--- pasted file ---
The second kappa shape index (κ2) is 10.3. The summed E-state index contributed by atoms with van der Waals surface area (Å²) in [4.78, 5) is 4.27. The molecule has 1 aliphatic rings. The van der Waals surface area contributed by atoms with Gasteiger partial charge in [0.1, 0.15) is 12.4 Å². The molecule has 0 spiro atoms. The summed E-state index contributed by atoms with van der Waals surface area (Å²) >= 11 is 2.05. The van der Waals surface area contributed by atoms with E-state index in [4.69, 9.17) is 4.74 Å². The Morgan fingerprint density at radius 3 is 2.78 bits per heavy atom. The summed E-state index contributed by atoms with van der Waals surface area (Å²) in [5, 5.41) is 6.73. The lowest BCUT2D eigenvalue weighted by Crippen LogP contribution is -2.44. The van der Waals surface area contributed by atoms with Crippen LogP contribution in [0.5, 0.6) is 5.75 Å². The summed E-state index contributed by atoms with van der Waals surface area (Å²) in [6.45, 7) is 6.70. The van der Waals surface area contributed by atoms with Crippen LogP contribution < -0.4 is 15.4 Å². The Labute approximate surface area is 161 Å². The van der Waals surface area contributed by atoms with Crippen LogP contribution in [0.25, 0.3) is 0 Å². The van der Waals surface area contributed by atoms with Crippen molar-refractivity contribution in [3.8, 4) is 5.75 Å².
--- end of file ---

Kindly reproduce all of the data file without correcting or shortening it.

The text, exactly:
The second kappa shape index (κ2) is 10.3. The summed E-state index contributed by atoms with van der Waals surface area (Å²) in [4.78, 5) is 4.27. The molecule has 1 aliphatic rings. The van der Waals surface area contributed by atoms with Gasteiger partial charge in [0.1, 0.15) is 12.4 Å². The molecule has 0 spiro atoms. The summed E-state index contributed by atoms with van der Waals surface area (Å²) >= 11 is 2.05. The van der Waals surface area contributed by atoms with E-state index in [4.69, 9.17) is 4.74 Å². The Morgan fingerprint density at radius 3 is 2.78 bits per heavy atom. The summed E-state index contributed by atoms with van der Waals surface area (Å²) in [5, 5.41) is 6.73. The lowest BCUT2D eigenvalue weighted by Crippen LogP contribution is -2.44. The van der Waals surface area contributed by atoms with Crippen LogP contribution in [0.5, 0.6) is 5.75 Å². The summed E-state index contributed by atoms with van der Waals surface area (Å²) in [6.45, 7) is 6.70. The van der Waals surface area contributed by atoms with Crippen LogP contribution < -0.4 is 15.4 Å². The Labute approximate surface area is 161 Å². The van der Waals surface area contributed by atoms with Crippen LogP contribution in [0.25, 0.3) is 0 Å². The van der Waals surface area contributed by atoms with Crippen molar-refractivity contribution in [3.8, 4) is 5.75 Å².